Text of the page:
[June 28, 2014] Shortly after the invasion of Iraq in 2003, U.S. military engineers quickly discovered that most city utility systems were “broke”. The state of disrepair had nothing to do with the invasion or the international sanctions on the country. All of the city utilities had serious problems due to a near total lack of maintenance for decades. The problem was that under socialism, there is little incentive for workers to repair anything.
From news reports today, the city of Caracas, Venezuela has on-going power outages1,2. These are so severe that Venezuelan president Nicolas Maduro’s address on live television was interrupted several times by a rolling blackout. Ironically, he was giving a speech about power outages. Venezuela is a socialist country.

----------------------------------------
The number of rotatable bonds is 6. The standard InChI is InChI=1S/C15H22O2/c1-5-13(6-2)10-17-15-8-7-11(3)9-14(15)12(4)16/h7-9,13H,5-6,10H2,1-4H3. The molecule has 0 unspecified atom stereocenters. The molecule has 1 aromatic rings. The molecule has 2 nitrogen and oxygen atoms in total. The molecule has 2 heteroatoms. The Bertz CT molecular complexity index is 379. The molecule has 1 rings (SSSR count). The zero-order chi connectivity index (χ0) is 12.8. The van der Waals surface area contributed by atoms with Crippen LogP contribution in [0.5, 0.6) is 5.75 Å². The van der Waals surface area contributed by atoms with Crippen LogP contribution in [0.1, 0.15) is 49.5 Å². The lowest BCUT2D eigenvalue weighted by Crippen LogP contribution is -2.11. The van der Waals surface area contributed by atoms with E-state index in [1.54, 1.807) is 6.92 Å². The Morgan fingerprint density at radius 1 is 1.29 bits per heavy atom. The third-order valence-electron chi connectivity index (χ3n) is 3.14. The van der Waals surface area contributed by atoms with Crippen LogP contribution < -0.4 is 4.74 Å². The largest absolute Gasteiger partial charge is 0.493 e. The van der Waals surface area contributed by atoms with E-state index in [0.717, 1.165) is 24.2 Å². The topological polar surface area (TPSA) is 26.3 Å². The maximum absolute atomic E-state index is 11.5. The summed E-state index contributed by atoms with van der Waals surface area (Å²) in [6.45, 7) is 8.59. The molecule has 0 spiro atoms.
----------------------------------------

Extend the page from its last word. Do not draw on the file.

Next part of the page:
When I asked the Baghdad city engineers to install meters on their utilities (water and electric), I was told they would not do it. The reason was that it was every citizens’ “right” that they receive those services for free. Through a translator, I never got the word “entitled” but that is exactly what they meant. People are “entitled” to certain things and in a socialist world, they are entitled to just about anything they want.
The problem, however, under socialism is that nothing works like it is designed. In Iraq, the power was always going out, the water was not clean, water outages were common, and raw sewage was dumped into the river.3 When we recommended a number of basic U.S.-style utility policies to easily fix these problems, we were always turned down. Politely turned down, of course.
The message here to our politicians is that socialism does not work very well. Everyone suffers.
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 Water, sewer, electricity, and canal pumps were of mixed manufacture. In addition, everything was old and involved outdated and inefficient technology.